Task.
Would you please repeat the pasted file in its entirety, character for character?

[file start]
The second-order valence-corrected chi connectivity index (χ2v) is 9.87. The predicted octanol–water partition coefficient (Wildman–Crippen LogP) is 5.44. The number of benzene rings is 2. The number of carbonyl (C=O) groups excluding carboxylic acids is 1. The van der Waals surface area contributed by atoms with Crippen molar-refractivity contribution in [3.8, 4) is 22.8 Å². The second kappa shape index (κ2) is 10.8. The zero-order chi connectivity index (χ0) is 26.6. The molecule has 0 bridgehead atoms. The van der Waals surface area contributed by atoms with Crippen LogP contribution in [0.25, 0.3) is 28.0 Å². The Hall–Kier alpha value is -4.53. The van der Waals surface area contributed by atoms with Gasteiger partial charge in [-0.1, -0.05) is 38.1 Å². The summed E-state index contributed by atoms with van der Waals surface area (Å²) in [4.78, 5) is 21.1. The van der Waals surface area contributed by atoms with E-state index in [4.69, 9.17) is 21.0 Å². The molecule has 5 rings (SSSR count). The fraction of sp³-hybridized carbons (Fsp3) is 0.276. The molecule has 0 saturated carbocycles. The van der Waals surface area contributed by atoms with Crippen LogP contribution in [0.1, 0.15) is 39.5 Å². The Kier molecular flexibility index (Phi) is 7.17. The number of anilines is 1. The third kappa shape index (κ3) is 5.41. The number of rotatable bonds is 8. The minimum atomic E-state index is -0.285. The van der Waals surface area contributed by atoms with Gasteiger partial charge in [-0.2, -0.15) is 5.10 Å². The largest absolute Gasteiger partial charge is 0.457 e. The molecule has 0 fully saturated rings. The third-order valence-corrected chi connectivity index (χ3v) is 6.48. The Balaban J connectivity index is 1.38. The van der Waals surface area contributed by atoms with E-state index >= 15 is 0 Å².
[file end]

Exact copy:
The second-order valence-corrected chi connectivity index (χ2v) is 9.87. The predicted octanol–water partition coefficient (Wildman–Crippen LogP) is 5.44. The number of benzene rings is 2. The number of carbonyl (C=O) groups excluding carboxylic acids is 1. The van der Waals surface area contributed by atoms with Crippen molar-refractivity contribution in [3.8, 4) is 22.8 Å². The second kappa shape index (κ2) is 10.8. The zero-order chi connectivity index (χ0) is 26.6. The molecule has 0 bridgehead atoms. The van der Waals surface area contributed by atoms with Crippen LogP contribution in [0.25, 0.3) is 28.0 Å². The Hall–Kier alpha value is -4.53. The van der Waals surface area contributed by atoms with Gasteiger partial charge in [-0.1, -0.05) is 38.1 Å². The summed E-state index contributed by atoms with van der Waals surface area (Å²) in [4.78, 5) is 21.1. The van der Waals surface area contributed by atoms with E-state index in [4.69, 9.17) is 21.0 Å². The molecule has 5 rings (SSSR count). The fraction of sp³-hybridized carbons (Fsp3) is 0.276. The molecule has 0 saturated carbocycles. The van der Waals surface area contributed by atoms with Crippen LogP contribution in [0.1, 0.15) is 39.5 Å². The Kier molecular flexibility index (Phi) is 7.17. The number of anilines is 1. The third kappa shape index (κ3) is 5.41. The number of rotatable bonds is 8. The minimum atomic E-state index is -0.285. The van der Waals surface area contributed by atoms with Gasteiger partial charge in [-0.2, -0.15) is 5.10 Å². The largest absolute Gasteiger partial charge is 0.457 e. The molecule has 0 fully saturated rings. The third-order valence-corrected chi connectivity index (χ3v) is 6.48. The Balaban J connectivity index is 1.38. The van der Waals surface area contributed by atoms with E-state index >= 15 is 0 Å².